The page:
Baltimore police handle marijuana suspects differently under consent decree, recent court ruling

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Deidre Hodge, 18, was among a group of people in a high-crime area of Northwest Baltimore when plainclothes police officers pulled up, sending Hodge and the others running. Officers chased and caught Hodge, and later charged him with gun and marijuana-related offenses.

As the federal consent decree in Baltimore changes how officers do their jobs and as marijuana becomes increasingly decriminalized, Hodge’s case in Baltimore Circuit Court offers some insight into the ongoing challenges facing police officers, how reforms are playing out on the street, and how judges and prosecutors are adjusting to a recent Court of Appeals ruling on marijuana and searches.


On Feb. 15, Baltimore Police Detective Dean McFadden and other members of the department’s District Action Team pulled up to Pepper’s Liquors in the 5400 block of Reisterstown Road —"a high crime area" and known to be an “open drug market," according to testimony at a recent court hearing. After catching Hodge, officers handcuffed him and placed him in leg shackles, according to his attorney, Ivan Bates.

McFadden testified that officers searched Hodge because he ran. They found less than 10 grams of marijuana on him as well as a car key to a Buick. Such small amounts are considered a civil offense, not a criminal offense in Baltimore.


Officers also found other baggies of marijuana in the vicinity, McFadden said.

“The detective I think did what he thought was good detective work. But I think in this case it went a little beyond that."

—  Circuit Judge Edward R. K. Hargadon

With the car key, McFadden started searching for Buicks in the area. He found one that matched, which Bates said belonged to Hodge’s father. From outside the vehicle, McFadden said he could see baggies of marijuana inside the car, prompting officers to search the car. In the trunk they found a backpack with papers with Deidre Hodge’s name and a school picture. They also found a gun.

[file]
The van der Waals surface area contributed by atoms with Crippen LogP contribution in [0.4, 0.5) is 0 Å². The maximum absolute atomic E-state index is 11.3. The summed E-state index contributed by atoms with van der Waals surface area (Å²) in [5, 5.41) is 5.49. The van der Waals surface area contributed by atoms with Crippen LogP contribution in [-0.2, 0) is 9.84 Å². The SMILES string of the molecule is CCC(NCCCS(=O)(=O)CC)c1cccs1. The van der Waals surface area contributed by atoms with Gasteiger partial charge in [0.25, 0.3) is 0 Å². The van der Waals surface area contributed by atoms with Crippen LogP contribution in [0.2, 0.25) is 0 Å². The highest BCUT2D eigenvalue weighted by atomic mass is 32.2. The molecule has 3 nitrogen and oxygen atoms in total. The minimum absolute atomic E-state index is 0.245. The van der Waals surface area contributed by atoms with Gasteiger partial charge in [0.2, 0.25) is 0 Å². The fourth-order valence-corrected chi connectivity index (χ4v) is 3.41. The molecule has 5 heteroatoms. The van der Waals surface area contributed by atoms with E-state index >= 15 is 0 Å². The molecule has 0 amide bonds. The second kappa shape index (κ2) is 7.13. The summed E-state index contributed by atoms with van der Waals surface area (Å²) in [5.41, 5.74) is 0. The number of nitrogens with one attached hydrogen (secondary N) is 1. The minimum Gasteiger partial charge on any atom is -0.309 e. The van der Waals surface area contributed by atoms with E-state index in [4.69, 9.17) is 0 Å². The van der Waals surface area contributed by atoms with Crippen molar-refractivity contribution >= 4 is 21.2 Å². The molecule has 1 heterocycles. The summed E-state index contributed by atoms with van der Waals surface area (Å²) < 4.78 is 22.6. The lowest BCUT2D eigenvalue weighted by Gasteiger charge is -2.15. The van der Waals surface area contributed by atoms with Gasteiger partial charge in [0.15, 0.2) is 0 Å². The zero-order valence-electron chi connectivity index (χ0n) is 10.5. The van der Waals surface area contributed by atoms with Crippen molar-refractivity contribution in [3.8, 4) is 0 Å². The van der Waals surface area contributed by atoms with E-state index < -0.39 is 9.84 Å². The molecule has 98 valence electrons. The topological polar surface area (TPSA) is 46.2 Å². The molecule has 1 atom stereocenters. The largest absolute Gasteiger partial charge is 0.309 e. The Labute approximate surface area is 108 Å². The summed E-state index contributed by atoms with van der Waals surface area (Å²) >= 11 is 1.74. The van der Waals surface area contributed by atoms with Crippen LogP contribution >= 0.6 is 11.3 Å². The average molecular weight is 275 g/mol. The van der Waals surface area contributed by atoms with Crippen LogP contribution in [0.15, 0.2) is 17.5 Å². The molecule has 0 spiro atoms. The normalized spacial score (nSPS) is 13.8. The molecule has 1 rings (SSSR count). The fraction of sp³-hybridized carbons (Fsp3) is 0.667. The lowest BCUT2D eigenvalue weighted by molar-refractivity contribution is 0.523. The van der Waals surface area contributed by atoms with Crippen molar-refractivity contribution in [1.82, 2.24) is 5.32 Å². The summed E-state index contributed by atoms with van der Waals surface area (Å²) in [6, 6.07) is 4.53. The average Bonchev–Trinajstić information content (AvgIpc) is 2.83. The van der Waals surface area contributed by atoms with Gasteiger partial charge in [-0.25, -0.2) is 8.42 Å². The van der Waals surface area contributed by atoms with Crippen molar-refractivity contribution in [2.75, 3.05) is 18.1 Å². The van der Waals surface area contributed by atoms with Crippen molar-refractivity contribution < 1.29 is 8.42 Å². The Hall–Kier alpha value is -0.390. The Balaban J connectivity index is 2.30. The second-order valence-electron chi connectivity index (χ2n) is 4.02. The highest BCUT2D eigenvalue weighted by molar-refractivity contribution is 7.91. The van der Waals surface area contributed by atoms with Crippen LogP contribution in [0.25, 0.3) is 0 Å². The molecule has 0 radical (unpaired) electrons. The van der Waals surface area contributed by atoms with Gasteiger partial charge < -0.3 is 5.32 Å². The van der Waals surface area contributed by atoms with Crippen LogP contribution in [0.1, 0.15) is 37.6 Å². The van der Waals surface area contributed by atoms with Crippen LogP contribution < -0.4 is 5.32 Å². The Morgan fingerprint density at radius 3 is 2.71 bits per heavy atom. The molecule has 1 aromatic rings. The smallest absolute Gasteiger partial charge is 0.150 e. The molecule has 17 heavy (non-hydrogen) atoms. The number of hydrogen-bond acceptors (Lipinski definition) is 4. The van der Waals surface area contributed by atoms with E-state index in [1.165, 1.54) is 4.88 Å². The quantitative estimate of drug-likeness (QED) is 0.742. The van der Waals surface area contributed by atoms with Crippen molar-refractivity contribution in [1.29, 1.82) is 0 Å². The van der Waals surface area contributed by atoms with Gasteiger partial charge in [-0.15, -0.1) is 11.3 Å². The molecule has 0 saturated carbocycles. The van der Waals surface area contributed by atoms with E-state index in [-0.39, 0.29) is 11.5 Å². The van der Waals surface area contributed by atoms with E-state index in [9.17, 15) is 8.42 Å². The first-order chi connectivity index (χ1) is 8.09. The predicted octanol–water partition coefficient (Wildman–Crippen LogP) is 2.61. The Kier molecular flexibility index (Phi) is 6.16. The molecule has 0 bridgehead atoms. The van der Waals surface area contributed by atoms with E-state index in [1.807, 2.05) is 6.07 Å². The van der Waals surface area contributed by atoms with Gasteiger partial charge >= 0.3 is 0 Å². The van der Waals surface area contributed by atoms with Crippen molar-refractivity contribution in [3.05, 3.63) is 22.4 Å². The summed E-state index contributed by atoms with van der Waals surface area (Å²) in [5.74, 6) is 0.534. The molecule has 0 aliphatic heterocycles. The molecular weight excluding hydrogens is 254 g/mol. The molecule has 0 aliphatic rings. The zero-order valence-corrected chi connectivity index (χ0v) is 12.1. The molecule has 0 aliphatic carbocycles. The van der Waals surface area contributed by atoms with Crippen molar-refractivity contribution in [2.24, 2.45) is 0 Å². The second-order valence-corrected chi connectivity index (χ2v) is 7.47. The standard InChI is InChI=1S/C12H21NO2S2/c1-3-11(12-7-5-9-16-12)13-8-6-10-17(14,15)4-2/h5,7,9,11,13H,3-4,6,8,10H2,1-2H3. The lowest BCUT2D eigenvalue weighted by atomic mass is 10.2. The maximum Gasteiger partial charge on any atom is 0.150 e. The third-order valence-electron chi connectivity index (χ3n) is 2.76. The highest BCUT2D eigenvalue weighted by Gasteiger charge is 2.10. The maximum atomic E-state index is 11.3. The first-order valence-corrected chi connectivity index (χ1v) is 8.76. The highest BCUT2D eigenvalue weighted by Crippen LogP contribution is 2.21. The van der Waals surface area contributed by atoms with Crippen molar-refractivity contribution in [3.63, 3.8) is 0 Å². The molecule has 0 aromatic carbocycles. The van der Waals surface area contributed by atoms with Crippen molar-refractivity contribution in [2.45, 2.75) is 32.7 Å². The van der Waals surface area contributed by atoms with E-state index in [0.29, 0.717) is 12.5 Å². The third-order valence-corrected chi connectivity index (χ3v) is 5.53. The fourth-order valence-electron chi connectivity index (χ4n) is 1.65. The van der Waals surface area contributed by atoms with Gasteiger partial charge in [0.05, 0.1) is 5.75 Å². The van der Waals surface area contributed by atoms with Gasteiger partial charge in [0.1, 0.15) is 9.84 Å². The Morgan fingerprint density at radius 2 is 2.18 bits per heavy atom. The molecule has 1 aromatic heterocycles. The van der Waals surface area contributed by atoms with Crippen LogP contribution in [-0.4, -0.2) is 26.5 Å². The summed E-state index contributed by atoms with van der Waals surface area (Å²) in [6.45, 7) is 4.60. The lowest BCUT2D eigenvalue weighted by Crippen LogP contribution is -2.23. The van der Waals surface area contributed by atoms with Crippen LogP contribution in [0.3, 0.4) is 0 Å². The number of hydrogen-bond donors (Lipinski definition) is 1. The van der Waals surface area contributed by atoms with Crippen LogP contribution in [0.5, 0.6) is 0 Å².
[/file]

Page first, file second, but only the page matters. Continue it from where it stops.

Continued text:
“So what basis did they have to look further?” said Circuit Judge Edward R. K. Hargadon, questioning the search, according to a recording of the Aug. 26 hearing.

Hargadon noted that McFadden did not testify to seeing Hodge toss the baggies found in the vicinity, police did not find a large amount of cash on his person that might indicate he was selling marijuana and did not witness “hand-to-hand” exchanges of cash and drugs.

As a result, Hargadon found that the officers did not have enough to arrest Hodge because he possessed less than than 10 grams on his body. That is in line with a recent ruling from Maryland’s highest court, which said amounts that small should be treated by citation, not arrest. Without a basis to arrest Hodge or anyone else with so little marijuana, police should not have searched the car.

“You have to have something, a little more than that," the judge said.

Ultimately, the judge granted a defense motion to dismiss the case against Hodge because police did not have probable cause to search the car, meaning the marijuana and gun they found can’t be admitted.

“The detective I think did what he thought was good detective work,” Hargadon said. “But I think in this case it went a little beyond that."